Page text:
Clinical Neuroscience

[Genetically determined neuromuscular disorders of some roma families living in Hungary (in English language)]

LÁSZLÓ Aranka1, MAYER Péter2, KÓBOR Jenõ1, RÁCZ Katalin1, TÁLOSI Gyula1, ENDREFFY Emőke1, HERCZEGFALVI Ágnes3, HORTOBÁGYI Tibor4, TISZLAVICZ László4, BEREG Edit1, KATONA Márta1, SZABÓ János5, KARCAGI Veronika6

JANUARY 20, 2009

Clinical Neuroscience - 2009;62(01-02)

[The authors discuss the clinical and molecular genetic aspects of genetically determined neuromuscular disorders of some Roma families living in Hungary. Among the autosomal recessively inherited spinal muscular atrophic (SMA) group, 8 Caucasian children had the typical 7-8 exonal deletions of the SMA gene, but only 2 patients belonged to the Roma population. There was no difference in the molecular genetic findings among the Caucasian and the Roma SMA patients. All of them had 7- 8 exonal deletions of the SMA gene. We wanted to call attention to the founder mutation of the Roma population in 7 patients suffering from congenital myasthenia (CMS) from 3 Roma families. The 1267G deletion for CMS was detected by molecular genetic method. Clinical onset was pubertal and relatively slow progression of specific and phenotypic features for this founder mutation of acetyl-cholin receptor epsylon gene. In 2 patients (sister and brother) the sarcoglycanopathy 2C type C283Q mutation was proven in one Roma family suffering from limb-girdle muscular dystrophy (LGMD). Two out of the three facioscapular-humeral dystrophy (FSHD) Roma families carried 21.8 kb and 18.5 kb alleles in FSHD A1 gene (D4S139). In one family together with prenatal diagnosis founder mutation in FSHD A1 gene was detected, according to the autosomal dominant (AD) inheritence. In (F2) prenatal diagnosis was carried out, 18.5 kb/18.5 kb homozygosity was proven in the fetus, so the pregnancy was interrupted. In the CMS, LGMD and FSHD Roma patients ancient typical Roma founder mutations were found.]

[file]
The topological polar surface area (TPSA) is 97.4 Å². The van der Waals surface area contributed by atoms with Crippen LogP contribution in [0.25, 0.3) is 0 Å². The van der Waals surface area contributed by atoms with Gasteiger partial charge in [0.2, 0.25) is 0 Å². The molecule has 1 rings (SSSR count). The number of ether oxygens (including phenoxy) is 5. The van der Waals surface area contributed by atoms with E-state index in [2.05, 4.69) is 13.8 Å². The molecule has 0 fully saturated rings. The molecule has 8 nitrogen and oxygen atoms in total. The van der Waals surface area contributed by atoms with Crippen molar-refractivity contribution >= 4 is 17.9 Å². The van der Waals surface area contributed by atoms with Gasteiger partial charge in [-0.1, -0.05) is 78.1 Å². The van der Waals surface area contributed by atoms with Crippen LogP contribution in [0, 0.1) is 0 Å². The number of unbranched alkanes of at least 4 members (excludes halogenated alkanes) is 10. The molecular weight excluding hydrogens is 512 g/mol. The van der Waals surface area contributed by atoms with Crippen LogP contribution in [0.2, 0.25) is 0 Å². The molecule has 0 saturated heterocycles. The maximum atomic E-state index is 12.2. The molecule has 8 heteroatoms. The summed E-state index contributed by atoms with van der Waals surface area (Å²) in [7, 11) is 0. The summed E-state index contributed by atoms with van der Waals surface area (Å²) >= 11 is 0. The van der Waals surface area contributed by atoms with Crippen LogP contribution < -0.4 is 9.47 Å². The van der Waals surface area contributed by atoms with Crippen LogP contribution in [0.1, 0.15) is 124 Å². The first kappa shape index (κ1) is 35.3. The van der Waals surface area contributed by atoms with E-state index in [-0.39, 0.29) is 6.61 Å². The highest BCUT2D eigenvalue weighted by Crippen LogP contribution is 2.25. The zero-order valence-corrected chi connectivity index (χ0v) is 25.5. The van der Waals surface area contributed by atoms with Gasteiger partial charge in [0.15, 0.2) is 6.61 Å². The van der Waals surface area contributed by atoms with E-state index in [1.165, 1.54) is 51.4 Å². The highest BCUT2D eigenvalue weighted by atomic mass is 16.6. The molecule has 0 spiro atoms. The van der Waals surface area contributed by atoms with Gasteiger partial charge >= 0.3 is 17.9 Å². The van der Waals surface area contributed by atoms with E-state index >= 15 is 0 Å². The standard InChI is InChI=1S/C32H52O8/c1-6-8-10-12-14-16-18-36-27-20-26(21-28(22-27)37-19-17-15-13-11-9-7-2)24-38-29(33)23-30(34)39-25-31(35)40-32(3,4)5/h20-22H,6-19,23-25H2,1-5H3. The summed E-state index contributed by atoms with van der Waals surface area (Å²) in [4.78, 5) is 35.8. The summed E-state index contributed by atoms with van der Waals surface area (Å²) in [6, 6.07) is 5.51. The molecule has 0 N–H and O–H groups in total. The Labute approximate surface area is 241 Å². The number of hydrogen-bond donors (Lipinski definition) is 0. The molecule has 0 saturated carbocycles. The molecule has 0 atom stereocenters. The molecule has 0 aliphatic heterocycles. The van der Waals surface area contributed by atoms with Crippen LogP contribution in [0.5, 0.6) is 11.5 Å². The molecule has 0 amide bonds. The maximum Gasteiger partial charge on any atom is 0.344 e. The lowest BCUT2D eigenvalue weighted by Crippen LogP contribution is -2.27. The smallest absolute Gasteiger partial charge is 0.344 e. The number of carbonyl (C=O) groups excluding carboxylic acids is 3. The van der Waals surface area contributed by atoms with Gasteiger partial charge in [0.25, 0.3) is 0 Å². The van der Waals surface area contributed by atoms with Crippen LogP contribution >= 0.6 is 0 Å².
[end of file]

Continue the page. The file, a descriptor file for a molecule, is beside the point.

AFFILIATIONS

  1. University of Szeged, Albert Szent-Györgyi Medical and Pharmaceutical Centre, Department of Paediatrics, Szeged
  2. Erzsébet Hospital, Department of Neurology, Hódmezôvásárhely
  3. Bethesda Hospital, Department of Childrens' Neurology, Budapest
  4. University of Szeged, Albert Szent-Györgyi Medical and Pharmaceutical Centre, Department of Pathology, Szeged
  5. University of Szeged, Institute of Medical Genetics, Szeged
  6. National Public Health Institute, Institute of Molecular Genetic and Diagnostic, Budapest

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